Thinking about a career writing for video games? It’s a hard field to break into, but it is a thing people do. We have a post about it here, with some resources to explore.
In considering any career path, a useful step (whether you’re just starting out in college or about to graduate) is to look at some ads for entry-level jobs in that field. Use those close reading and critical thinking skills to learn about the field and its threshold for entry.
Here’s an ad currently running on the DS Volition website:
A few things to note:
- “Temporary.” That may mean that they have a project underway that requires some extra help, or it might mean that they don’t want to commit to a full-time hire at this level until they’ve had a chance to see someone do the job for a while. Entry-level jobs in creative fields are often provisional this way. Either way, it’s experience that will help you prove yourself to future employers — even if that employer is not DS Volition. Also, rapid turnover is characteristic of video game jobs. If your goal is a stable, permanent job with one company, gaming is not a good career path.
- They don’t stipulate previous years of experience (that is, after all, what makes an entry-level job entry-level), but they do want “Sample Work.” Many employers in creative fields are less interested in what you’ve studied or what qualifications you have than in examples of how you use your creative skills. They are often particularly interested in things that you’ve created in collaboration with other people.
- They don’t stipulate a major — it’s on you to demonstrate how your college coursework is “a game relevant discipline.” Note that the ability to be “Proactive in seeking feedback and resolving issues” is baked into success in a Creative Writing workshop-style class. Video game developers who interview a lot of engineers may not know this — but you can tell them.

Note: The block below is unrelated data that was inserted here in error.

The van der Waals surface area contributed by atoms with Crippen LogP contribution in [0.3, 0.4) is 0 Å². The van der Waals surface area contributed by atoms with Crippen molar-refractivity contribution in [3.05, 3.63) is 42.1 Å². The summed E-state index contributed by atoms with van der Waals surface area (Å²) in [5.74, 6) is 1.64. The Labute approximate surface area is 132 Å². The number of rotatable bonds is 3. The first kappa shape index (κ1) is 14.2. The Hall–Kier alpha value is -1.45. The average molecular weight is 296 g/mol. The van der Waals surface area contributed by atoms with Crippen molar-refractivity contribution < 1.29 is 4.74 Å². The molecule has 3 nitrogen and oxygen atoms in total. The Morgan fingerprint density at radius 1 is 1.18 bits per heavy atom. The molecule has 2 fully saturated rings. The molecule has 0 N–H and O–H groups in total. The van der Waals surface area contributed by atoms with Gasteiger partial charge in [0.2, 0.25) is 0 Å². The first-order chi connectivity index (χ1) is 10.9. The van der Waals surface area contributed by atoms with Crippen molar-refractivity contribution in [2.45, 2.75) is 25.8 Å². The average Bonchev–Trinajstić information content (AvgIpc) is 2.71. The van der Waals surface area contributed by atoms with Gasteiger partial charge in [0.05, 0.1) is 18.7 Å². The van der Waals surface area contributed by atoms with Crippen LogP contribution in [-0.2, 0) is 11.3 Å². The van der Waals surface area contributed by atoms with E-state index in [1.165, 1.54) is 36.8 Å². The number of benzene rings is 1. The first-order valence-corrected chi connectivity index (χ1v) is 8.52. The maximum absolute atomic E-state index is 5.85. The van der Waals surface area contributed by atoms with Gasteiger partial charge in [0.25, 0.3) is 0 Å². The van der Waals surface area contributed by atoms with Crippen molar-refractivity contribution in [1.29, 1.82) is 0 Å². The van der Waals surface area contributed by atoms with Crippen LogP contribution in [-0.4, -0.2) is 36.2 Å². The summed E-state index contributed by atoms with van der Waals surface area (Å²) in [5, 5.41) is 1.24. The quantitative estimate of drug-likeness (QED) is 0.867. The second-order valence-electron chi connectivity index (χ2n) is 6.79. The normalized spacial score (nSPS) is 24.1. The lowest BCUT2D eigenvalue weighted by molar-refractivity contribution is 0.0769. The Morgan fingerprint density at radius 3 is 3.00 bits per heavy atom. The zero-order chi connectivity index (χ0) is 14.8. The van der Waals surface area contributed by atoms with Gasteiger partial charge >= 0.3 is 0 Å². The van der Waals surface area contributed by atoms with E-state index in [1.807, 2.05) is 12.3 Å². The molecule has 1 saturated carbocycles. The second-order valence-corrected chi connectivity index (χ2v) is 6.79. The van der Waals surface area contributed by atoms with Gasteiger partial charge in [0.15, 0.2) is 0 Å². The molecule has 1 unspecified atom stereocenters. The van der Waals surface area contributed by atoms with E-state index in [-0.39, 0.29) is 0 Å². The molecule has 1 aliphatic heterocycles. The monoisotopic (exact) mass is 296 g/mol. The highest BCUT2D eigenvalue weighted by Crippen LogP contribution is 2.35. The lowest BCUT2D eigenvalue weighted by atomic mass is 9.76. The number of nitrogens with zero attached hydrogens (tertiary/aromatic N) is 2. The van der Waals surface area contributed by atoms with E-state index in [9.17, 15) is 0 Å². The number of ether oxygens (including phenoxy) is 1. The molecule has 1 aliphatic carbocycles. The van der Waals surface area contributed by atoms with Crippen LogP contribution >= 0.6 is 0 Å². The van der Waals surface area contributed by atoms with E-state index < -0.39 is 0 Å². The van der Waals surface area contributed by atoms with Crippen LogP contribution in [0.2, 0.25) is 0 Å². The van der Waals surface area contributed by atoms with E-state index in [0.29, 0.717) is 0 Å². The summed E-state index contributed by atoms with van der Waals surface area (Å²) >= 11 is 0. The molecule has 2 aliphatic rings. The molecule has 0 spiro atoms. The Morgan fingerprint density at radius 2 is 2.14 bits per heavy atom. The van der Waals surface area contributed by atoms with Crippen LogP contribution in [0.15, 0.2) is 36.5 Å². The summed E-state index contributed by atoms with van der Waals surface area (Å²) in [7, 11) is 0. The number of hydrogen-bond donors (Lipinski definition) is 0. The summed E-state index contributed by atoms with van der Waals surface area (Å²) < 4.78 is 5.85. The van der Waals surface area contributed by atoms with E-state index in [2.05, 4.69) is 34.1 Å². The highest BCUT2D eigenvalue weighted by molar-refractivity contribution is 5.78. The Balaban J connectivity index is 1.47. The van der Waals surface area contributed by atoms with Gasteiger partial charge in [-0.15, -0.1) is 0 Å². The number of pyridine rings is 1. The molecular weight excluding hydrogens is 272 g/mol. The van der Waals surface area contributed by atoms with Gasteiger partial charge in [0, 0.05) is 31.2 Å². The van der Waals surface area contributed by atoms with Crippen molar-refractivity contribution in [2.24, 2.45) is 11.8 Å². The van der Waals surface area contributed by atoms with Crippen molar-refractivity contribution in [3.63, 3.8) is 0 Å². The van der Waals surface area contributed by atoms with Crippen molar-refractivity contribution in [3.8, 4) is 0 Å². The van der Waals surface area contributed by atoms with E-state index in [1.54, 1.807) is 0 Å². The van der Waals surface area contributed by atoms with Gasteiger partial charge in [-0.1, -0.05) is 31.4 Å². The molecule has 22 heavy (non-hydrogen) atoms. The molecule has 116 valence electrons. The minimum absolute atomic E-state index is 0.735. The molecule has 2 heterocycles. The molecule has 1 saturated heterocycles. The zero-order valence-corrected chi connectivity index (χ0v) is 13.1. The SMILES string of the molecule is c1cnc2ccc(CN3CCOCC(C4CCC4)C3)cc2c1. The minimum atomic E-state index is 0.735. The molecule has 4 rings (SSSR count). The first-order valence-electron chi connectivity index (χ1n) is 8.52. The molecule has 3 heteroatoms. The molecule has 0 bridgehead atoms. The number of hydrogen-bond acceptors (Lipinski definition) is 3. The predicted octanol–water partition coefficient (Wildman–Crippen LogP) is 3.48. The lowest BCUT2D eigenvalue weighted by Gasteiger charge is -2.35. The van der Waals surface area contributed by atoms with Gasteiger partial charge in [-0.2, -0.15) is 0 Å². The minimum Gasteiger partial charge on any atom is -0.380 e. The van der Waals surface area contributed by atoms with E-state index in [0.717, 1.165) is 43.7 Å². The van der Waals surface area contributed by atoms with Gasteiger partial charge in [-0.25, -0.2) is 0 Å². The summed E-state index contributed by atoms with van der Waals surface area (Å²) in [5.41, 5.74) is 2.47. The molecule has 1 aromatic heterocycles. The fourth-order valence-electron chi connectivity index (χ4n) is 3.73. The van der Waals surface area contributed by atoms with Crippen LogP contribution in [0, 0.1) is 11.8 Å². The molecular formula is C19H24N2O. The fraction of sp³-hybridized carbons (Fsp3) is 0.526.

- There’s some industry jargon here: “level-design,” “scripting,” “iterate gameplay,” “AAA project.” If you are not conversant with these (and other) terms, then you have a goal for future networking. Find people in the field that you can talk to until you get to a point where you can drop these terms into conversation without feeling self-conscious.
- The “Qualifications” section mentions a lot of soft skills. Phrases like “self-motivated with a strong work ethic” and “Ability to think creatively and analytically” often sound like white noise, but employers mean something by them and take them seriously. Consider the things that you can point to a resume, or anecdotes from your life that you could bring up in an interview, that would demonstrate that you have these qualities.
Bottom line: if you’re passionate enough about the inner workings of video games to start creating a portfolio and seeking out industry professionals, then you will be able to make a case for yourself as a candidate for a job like this. If thought of doing those things just makes you feel…tired, then gaming might not be the right industry for you. That’s okay. Look at some entry-level job ads in other fields. Read them with the level of care and attention demonstrated here. Look at lots of ads, in a wide range of fields. Talk to people about what they do and why they like it. There are many paths open to you.